The best job in Canada for me was the last one, at Bell Media. I had the chance to use all the accumulated experience they needed at that time. I was well paid, and my superiors, from manager to director to vice president, properly appreciated my effort.
Not only did I keep the system running properly, but I stabilized it, imposed rules so disasters wouldn’t happen, lectured developers to write performant code, and offered to answer the phone if disasters happened after hours. In 3 and a half years, I was called at home 4 times (actually, they were all in the first year and a half until I stabilized the system).
My boss told me, “come when you want, leave when you want, just tell me when you’re away so I know, and I’ll sign whatever hours you put on the time sheet.”
The company worked for 7 and a half hours, and I agreed with my boss to work from Monday to Thursday, 8 hours, so I had 3 days off every week.
I had to learn PostgreSQL on Linux, but as usual, if you got stuck, there was always someone to help with the trouble until I learned it myself. So, I was at retirement age, and I still had to learn something. PostgreSQL only had databases that helped production, not production, but still important.
In 2020 I told my bosses at Bell that I wanted to retire. It worked out well for them because they wanted to switch my position from a contractor to a full-time, and they didn’t know how to tell me.
When they notified me in 2021, I told them I’ll until stay until we find a replacement and then a little more if they needed me to hand over the job.
They agreed with a strange proposal. Namely, the new candidate should work for 3 months, then I should come back. I accepted but didn’t know how the other DBA would react.
It was me to conduct the interviews. I received 19 Resumes. 10 were colleagues of mine at Scotiabank who found out I was looking for a DBA for Bell, and something was wrong at the bank. First of all, several consultants have already been fired there. I knew that bank experience doesn’t help solve problems at Bell, so I called 4 of the others on the list to interview (not my ex-colleagues), but they weren’t any better either. It was really hard to find the right DBA.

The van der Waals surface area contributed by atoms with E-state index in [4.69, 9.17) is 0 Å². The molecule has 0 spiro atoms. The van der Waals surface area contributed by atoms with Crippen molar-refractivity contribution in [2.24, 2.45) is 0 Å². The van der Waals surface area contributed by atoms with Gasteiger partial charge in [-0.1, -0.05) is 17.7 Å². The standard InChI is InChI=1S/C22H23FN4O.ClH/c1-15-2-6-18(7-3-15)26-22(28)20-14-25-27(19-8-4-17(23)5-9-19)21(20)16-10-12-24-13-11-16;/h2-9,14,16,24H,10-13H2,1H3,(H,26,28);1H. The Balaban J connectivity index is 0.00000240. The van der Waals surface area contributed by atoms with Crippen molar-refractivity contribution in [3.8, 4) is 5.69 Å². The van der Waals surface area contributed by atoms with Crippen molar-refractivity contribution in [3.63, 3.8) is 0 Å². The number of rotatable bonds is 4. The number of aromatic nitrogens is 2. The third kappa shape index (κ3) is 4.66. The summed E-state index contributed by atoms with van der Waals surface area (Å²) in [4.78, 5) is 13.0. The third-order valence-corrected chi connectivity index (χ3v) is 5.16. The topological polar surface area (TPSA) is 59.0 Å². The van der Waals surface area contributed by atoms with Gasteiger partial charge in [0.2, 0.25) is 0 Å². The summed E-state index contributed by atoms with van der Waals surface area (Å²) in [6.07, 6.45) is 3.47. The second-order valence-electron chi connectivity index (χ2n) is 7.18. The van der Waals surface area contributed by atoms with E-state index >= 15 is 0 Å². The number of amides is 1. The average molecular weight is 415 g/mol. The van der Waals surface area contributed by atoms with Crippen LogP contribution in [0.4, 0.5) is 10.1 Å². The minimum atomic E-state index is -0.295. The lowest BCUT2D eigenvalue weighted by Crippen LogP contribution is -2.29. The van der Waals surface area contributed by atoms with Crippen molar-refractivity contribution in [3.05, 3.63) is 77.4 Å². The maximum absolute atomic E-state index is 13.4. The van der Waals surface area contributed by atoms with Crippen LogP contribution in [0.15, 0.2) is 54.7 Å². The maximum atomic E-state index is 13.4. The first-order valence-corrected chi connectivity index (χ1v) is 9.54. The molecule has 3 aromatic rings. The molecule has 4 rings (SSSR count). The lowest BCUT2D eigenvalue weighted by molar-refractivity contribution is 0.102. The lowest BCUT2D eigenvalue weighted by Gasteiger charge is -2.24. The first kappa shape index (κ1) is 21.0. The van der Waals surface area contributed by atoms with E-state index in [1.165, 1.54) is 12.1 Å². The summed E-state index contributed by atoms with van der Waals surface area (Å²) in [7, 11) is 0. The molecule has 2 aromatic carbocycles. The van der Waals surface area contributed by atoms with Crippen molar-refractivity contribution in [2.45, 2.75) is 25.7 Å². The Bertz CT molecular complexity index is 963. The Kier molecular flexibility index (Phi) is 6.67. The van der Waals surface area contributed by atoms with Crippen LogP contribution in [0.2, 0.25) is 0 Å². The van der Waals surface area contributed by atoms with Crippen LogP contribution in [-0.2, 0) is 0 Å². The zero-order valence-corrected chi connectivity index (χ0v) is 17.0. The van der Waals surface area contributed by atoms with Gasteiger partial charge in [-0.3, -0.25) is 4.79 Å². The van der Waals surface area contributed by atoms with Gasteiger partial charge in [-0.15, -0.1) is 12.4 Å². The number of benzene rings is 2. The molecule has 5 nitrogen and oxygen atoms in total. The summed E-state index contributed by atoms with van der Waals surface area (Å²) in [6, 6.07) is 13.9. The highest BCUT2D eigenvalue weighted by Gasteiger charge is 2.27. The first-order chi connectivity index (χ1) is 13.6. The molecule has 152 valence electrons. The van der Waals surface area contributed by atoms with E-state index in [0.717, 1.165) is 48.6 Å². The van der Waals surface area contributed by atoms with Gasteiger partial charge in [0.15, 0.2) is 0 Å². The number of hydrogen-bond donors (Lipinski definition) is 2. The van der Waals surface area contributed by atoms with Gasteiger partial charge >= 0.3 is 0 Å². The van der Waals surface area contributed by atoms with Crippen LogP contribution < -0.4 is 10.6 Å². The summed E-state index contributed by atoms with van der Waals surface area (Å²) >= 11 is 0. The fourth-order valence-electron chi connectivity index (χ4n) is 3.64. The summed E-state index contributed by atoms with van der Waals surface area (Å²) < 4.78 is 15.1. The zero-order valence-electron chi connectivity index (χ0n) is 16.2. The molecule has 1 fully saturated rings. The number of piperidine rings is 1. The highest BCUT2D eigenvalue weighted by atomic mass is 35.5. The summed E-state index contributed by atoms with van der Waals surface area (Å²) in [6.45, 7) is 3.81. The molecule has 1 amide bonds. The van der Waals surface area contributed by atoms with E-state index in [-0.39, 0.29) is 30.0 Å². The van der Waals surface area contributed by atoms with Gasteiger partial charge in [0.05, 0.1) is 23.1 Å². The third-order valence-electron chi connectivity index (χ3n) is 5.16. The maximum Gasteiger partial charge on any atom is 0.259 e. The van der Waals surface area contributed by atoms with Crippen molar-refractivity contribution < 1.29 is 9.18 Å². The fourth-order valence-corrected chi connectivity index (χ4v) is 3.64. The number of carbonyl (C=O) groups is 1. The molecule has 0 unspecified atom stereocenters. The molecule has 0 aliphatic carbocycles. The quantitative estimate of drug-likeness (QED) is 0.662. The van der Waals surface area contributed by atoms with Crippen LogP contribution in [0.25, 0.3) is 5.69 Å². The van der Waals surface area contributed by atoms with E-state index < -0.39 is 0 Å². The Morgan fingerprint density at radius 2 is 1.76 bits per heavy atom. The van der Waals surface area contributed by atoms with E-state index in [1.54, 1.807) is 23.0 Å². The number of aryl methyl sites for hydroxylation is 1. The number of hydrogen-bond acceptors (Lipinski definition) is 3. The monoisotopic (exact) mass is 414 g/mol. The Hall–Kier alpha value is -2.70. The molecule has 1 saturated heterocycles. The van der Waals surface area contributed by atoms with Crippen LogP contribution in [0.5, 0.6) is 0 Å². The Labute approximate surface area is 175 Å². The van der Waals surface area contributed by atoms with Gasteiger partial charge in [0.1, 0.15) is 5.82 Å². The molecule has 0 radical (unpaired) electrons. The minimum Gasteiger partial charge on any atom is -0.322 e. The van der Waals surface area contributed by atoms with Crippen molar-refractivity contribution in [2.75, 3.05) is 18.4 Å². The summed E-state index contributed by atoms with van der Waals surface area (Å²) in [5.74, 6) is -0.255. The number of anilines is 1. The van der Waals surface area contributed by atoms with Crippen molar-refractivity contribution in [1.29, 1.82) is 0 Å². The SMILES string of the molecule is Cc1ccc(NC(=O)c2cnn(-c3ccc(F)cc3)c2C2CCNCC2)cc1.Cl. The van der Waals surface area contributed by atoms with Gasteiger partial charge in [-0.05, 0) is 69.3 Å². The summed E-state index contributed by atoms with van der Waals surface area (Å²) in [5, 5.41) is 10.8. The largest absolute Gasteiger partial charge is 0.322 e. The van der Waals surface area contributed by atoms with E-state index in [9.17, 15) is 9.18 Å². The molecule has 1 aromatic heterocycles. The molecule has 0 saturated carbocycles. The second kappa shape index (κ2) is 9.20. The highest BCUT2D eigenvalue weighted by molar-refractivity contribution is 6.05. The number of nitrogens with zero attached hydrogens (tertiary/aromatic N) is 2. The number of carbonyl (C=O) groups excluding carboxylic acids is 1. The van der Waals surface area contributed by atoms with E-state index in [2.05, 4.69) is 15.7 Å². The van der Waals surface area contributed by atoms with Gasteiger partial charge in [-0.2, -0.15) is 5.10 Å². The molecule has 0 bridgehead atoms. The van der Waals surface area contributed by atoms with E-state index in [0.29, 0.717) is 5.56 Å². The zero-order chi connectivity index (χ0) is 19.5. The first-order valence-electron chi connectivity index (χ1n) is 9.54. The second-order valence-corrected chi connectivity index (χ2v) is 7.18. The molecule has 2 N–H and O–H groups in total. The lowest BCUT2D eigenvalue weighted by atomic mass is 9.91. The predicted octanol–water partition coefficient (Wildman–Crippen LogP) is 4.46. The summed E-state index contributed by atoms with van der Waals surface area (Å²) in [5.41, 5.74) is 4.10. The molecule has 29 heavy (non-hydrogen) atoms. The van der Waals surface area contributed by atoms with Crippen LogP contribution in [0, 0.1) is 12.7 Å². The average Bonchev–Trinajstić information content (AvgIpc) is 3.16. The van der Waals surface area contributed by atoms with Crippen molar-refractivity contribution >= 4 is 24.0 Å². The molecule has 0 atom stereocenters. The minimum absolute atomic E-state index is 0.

I was never biased about my colleagues’ origin; for me, the value of each individual is what counts. And I know well what I am talking about, considering some misconceptions about Romanians.
On the list of those who were my colleagues, there was also a Russian, a former university professor at in Russia before immigration to Canada, with a doctorate in mathematics, around 50. I told myself that if I had to choose someone to replace me, at least he should be smart, even if he didn’t fit as well as I would have liked. I formally called him in for the interview, even though I was pretty sure I was going to pick him. I would have turned him down only if he was talking nonsense at the interview. But he didn’t talk nonsense, so I chose the Russian guy. I’ll call him V, because all Russians are Vlad.
He was a consultant at the bank, finished his contract, and would have accepted anything, including a full-time proposal. I think he was desperate.
My boss hired him at my recommendation, but I didn’t understand his behavior. He never said “thank you”, didn’t answer my emails, or didn’t comment on the documentation I sent him with advice on different aspects he needed to know. We stayed together for 2 weeks. I solved the problems the first week and sent him emails about how it was done so he could learn. He wasn’t answering. In the second week, I let him solve the issues and only checked his work. The problems to be solved were not complex, the system was very stable. Well, I gave him a good job as a gift.
There was another reason I had to leave: consultants could only work for two years, and more than that, you should be a full-timer. And I was already 2 and a half years on the job. The 6-month extension came with special approval from the company’s vice president because Covid started, and they didn’t want any changes.
I was shocked 3 months later when I was recalled to work again. They told me about a 3 more months contract. After 3 months, I left again, and V came back for a full-time job.
Four months later, my boss called me again. V did not vaccinate against COVID, and the company’s policy was to send home the unvaccinated. I was vaccinated.
So I worked for another 6 months until the restriction was lifted, and V returned to work. I guess he didn’t find anything better in the meantime, or it was hard to find work being unvaccinated, or he didn’t find such a stable system with good pay and no hassle.
But his attitude was always the same, he didn’t want to communicate with me. I called him a few times, and he answered, he was polite but distant. He never called. What could have been? The feeling of superiority? Every time I left the job, my colleagues flooded my email with thanks, but nothing from the Russian.
Well, that was about my jobs in Canada. I am now retired.
Very short tricky jobs:
Where it all started: